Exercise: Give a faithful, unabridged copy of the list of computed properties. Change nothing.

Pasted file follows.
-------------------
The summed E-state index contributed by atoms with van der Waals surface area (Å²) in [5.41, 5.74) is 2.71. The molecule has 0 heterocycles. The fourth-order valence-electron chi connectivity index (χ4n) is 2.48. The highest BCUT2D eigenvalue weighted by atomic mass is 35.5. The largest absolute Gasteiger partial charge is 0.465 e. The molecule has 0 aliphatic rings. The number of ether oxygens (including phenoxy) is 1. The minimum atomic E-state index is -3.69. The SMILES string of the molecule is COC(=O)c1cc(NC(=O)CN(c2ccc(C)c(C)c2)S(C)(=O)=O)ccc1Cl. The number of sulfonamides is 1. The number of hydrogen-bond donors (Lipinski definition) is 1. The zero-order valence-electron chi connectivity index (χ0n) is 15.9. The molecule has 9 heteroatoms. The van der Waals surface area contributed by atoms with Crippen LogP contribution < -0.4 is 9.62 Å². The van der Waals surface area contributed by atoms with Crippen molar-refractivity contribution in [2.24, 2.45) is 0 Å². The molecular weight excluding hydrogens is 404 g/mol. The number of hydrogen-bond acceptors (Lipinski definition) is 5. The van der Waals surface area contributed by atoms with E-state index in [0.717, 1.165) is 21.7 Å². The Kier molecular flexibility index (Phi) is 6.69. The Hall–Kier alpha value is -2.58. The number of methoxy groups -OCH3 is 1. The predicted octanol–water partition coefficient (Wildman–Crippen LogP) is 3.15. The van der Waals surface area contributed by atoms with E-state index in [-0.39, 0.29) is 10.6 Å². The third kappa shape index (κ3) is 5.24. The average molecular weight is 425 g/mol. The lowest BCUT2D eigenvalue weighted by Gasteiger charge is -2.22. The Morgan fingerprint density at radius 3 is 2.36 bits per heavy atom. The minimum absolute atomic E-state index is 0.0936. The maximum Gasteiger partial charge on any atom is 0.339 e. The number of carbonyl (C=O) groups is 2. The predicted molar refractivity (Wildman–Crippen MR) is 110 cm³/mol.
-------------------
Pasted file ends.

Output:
The summed E-state index contributed by atoms with van der Waals surface area (Å²) in [5.41, 5.74) is 2.71. The molecule has 0 heterocycles. The fourth-order valence-electron chi connectivity index (χ4n) is 2.48. The highest BCUT2D eigenvalue weighted by atomic mass is 35.5. The largest absolute Gasteiger partial charge is 0.465 e. The molecule has 0 aliphatic rings. The number of ether oxygens (including phenoxy) is 1. The minimum atomic E-state index is -3.69. The SMILES string of the molecule is COC(=O)c1cc(NC(=O)CN(c2ccc(C)c(C)c2)S(C)(=O)=O)ccc1Cl. The number of sulfonamides is 1. The number of hydrogen-bond donors (Lipinski definition) is 1. The zero-order valence-electron chi connectivity index (χ0n) is 15.9. The molecule has 9 heteroatoms. The van der Waals surface area contributed by atoms with Crippen LogP contribution < -0.4 is 9.62 Å². The van der Waals surface area contributed by atoms with Crippen molar-refractivity contribution in [2.24, 2.45) is 0 Å². The molecular weight excluding hydrogens is 404 g/mol. The number of hydrogen-bond acceptors (Lipinski definition) is 5. The van der Waals surface area contributed by atoms with E-state index in [0.717, 1.165) is 21.7 Å². The Kier molecular flexibility index (Phi) is 6.69. The Hall–Kier alpha value is -2.58. The number of methoxy groups -OCH3 is 1. The predicted octanol–water partition coefficient (Wildman–Crippen LogP) is 3.15. The van der Waals surface area contributed by atoms with E-state index in [-0.39, 0.29) is 10.6 Å². The third kappa shape index (κ3) is 5.24. The average molecular weight is 425 g/mol. The lowest BCUT2D eigenvalue weighted by Gasteiger charge is -2.22. The Morgan fingerprint density at radius 3 is 2.36 bits per heavy atom. The minimum absolute atomic E-state index is 0.0936. The maximum Gasteiger partial charge on any atom is 0.339 e. The number of carbonyl (C=O) groups is 2. The predicted molar refractivity (Wildman–Crippen MR) is 110 cm³/mol.